"Yes, Phil wrote to me about that last row," answered Dave. "But to come back to yourself, Gus." His face grew sober. "You've certainly had a hard time of it, and, somehow, I don't think you alone are to blame for all that has happened. I have no appetite for liquor, but I think I can understand something of what it means. But let me tell you one thing." Dave's voice grew intensely earnest. "It's all nonsense to say you are not going to reform—that you can't do it. You can reform if you'll only use your whole will power."

"But look at what I've tried already!" Plum's tone was utterly hopeless. "Oh, you don't know how I've fought against it! People who haven't any appetite for liquor don't know anything about it. It's like a snake around your neck strangling you!"

"Well, I wouldn't give up—not as long as I had any backbone left. Just make up your mind from this minute on that you won't touch another drop of any kind, no matter who offers it. Don't say to yourself, 'Oh, I'll take a little now and then, and let it go at that.' Break off clean and clear,—and keep away from all places where liquor is sold."

"Yes, but——" Plum's voice was as hopeless as before.

"No 'buts' about it, Gus. I want you to make a man of yourself. You can do it if you'll only try. Won't you try?—for your own sake—for my sake—for the honor of Oak Hall? Say yes, and then thrust liquor out of your mind forever—don't even let yourself think of it. Get interested in your studies, in skating, boating, gymnastics, baseball,—anything. Before you know it, you'll have a death grip on that habit and it will have to die."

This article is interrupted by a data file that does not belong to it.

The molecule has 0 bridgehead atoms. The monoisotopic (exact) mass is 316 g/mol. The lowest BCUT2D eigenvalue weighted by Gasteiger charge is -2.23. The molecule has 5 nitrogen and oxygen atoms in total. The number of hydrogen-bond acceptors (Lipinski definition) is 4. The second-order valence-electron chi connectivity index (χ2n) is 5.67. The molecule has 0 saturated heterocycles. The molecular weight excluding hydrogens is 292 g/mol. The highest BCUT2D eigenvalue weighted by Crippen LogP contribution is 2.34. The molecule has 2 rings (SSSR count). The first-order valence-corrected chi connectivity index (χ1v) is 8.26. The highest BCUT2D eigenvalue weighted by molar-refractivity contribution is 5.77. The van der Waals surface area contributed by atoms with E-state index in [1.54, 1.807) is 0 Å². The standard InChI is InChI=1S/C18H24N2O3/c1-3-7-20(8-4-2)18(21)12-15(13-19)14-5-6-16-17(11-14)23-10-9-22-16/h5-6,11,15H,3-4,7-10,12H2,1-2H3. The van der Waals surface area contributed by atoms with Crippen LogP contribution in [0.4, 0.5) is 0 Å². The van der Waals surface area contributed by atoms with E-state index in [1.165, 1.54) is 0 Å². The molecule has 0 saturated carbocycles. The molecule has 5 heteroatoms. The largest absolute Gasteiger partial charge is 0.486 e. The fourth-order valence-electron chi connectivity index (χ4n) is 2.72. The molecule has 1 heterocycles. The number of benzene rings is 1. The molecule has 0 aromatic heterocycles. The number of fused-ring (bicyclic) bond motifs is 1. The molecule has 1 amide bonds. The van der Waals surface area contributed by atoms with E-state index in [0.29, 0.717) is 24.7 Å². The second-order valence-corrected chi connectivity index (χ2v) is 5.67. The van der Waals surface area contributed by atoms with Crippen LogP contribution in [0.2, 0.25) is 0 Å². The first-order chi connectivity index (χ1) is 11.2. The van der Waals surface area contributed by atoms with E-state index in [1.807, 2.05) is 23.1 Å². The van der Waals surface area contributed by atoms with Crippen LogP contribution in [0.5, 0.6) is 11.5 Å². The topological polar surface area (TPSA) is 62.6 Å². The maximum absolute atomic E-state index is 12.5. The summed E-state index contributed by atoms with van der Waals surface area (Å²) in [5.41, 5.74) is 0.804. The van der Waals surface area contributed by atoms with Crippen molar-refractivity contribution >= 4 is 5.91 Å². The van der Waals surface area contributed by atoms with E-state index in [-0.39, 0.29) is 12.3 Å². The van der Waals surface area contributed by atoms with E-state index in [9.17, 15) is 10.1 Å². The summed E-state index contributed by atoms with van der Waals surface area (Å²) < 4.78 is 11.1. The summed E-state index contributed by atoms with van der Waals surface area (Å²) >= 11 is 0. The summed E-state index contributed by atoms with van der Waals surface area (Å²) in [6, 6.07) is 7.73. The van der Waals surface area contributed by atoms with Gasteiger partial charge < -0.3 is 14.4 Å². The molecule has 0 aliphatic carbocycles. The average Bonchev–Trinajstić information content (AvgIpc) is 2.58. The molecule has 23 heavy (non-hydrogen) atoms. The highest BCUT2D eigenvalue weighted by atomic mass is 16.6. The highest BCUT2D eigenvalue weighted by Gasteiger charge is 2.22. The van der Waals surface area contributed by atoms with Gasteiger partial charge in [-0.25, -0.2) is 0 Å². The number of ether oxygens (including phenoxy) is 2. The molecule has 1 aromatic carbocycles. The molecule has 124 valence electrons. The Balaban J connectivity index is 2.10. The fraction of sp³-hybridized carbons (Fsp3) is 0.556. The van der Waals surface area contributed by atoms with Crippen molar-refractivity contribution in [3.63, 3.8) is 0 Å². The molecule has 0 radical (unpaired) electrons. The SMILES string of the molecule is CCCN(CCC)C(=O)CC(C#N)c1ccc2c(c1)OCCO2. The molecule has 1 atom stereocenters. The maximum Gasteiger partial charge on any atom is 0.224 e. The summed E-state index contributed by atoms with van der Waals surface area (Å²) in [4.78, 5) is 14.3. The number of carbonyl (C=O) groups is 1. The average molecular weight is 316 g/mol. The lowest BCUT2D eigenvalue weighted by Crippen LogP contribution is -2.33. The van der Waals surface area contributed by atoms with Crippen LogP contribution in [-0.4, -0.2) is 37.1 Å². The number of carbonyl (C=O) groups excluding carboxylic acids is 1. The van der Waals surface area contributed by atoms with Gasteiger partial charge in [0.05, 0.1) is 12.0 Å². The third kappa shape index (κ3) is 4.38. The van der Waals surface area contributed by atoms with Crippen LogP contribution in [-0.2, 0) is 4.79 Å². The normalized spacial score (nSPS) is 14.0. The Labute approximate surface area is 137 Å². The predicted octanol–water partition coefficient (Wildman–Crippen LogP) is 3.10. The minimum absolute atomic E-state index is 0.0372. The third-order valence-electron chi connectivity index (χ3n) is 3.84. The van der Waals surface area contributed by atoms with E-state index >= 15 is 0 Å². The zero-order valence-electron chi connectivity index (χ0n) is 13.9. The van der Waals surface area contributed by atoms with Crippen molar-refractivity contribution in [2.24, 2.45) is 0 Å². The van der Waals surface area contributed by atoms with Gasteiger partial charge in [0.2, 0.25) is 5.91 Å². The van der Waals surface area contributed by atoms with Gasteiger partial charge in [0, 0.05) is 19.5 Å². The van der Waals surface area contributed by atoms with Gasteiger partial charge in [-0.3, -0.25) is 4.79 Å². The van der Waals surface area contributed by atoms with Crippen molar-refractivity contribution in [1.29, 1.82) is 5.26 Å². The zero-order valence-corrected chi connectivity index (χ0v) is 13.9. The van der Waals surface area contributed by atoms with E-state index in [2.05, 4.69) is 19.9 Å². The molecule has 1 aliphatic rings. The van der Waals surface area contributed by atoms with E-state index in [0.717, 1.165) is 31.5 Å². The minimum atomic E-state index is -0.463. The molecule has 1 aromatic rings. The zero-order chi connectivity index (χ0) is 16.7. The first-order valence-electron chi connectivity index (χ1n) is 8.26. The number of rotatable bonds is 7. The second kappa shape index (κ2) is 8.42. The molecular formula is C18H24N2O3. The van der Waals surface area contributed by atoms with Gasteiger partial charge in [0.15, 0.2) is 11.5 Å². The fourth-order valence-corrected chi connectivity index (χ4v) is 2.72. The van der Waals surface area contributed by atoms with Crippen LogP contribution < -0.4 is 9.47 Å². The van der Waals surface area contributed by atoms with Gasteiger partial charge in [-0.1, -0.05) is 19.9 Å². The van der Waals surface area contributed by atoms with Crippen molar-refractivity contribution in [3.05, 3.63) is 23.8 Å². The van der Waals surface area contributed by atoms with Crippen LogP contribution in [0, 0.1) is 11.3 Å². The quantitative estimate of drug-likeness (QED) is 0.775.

"Do you really believe that, Dave?"

"I do. Why, look at it—some men right down in the gutter have reformed, and they didn't possess any more backbone than you. All you want to do is to exert your will power. Fight the thing just as you used to fight me and some of the other fellows, and let that fight be one to a finish. Now, come, what do you say?"

"I'll fight!" cried Gus Plum, leaping to his feet and with a new light shining in his eyes. "I'll fight! Oh, Dave, you're a wonderful fellow, to put new backbone in me! I felt I had to give up—that I couldn't win out, that everything was against me. Now I'll do as you say. I won't even think of liquor again, and I won't go where I can get it."

"Give me your hand on that, Gus." The pair shook hands. "Now let us continue our skate. Perhaps we'll meet Shadow and Chip. I know they'll be glad to hear of what you intend to do. They want you to turn over a new leaf just as much as I do. And after this, take my advice and drop Link Merwell."

"I'll do it. As I said, I never cared much for him."

The two left the spot where the conversation had ensued and skated up the river for a considerable distance. As they disappeared another youth stole forth from behind some bushes near by and skated off in the opposite direction. The youth was Link Merwell.

"So that was the trouble with Gus Plum last night, and that is what he has got to say about me!" muttered the bully, savagely. "Well, I am glad I know so much of his history—it may come useful some time! He may get under Dave Porter's wing, but I am not done with him yet—nor done with Porter either!"

It was not long before Dave and Plum met Shadow, and a little later the three saw Chip Macklin. All four went off in a bunch, and Dave with much tact told of what Gus proposed to do.

"It is very nice of you to keep this a secret," said Plum. "I shall always remember it, and if I can ever do anything for any of you I'll do it. You are all good friends, and Dave is the best fellow I ever met!"

They skated on for fully a mile, the fine snow pelting them in the face. But nobody minded this, for all felt happy: Plum to think that he was going to have another chance to redeem himself, and the others over the consciousness that they had done a fellow-being some good.

"Time to get home!" cried Shadow, looking at his watch. "What do you say to a race back?"